Victims of past hurricanes are still waiting to receive funding that Congress approved in 2017. This bill aims to fix that.
After a year that saw Iowa devastated by flooding, the House passed a bill that aims to ensure victims of future floods and other natural disasters receive federal relief funds in a more timely manner.
The bipartisan Reforming Disaster Recovery Act aims to modernize the federal government’s federal disaster recovery programs to deliver aid to disaster victims quickly and efficiently while also increasing oversight of how taxpayer dollars are spent to protect against misuse.
The bill passed in a 290-118 vote.
Rep. Cindy Axne (D-IA), a co-sponsor of the legislation and a member of the House Financial Services Committee, underscored the need for the bill after its passage.
“Following the devastating flooding that hit Southwest Iowa, I heard countless stories of constituents who couldn’t get access to the resources they needed because of Washington dysfunction. That’s unacceptable,” Axne said in a statement. “This legislation will streamline federal recovery programs in order to ensure that Iowans receive the resources they need to recover as quickly and efficiently as possible.”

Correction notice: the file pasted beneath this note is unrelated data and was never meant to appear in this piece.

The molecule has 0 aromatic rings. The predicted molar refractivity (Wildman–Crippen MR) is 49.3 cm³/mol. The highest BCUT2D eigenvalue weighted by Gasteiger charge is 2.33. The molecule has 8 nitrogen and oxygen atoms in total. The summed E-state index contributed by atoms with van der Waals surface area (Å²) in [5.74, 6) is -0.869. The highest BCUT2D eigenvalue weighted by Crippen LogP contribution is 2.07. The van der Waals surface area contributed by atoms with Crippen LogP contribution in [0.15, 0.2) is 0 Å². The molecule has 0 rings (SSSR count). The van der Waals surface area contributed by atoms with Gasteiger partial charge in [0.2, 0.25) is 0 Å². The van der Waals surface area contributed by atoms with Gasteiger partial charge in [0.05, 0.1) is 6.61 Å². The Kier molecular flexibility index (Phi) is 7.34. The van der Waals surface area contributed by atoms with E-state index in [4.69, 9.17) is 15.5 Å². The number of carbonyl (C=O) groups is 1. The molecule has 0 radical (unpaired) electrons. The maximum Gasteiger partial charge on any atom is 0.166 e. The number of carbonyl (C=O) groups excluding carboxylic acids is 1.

The bill allows Congress to allocate additional funding to the Community Development Block Grant program in the form of Disaster Recovery grants, which can then be used to provide funding to areas where the President has declared a major disaster.
If the bill becomes law, the Department of Housing and Urban Development (HUD) will have to standardize the grant application process and establish new rules governing how the agency responds to grant requests, among other things. The goal is that standardized rules will mean HUD no longer has to handle delivering disaster relief funding on a case-by-case basis after each individual disaster.
Under the current system, it can take years for those affected by natural disasters to receive aid. Many victims of Hurricanes Harvey, Irma, and Maria have still yet to receive billions of dollars in funds that Congress approved in 2017.
The Reforming Disaster Recovery Act will now move over to the Republican-controlled Senate, where its future is uncertain.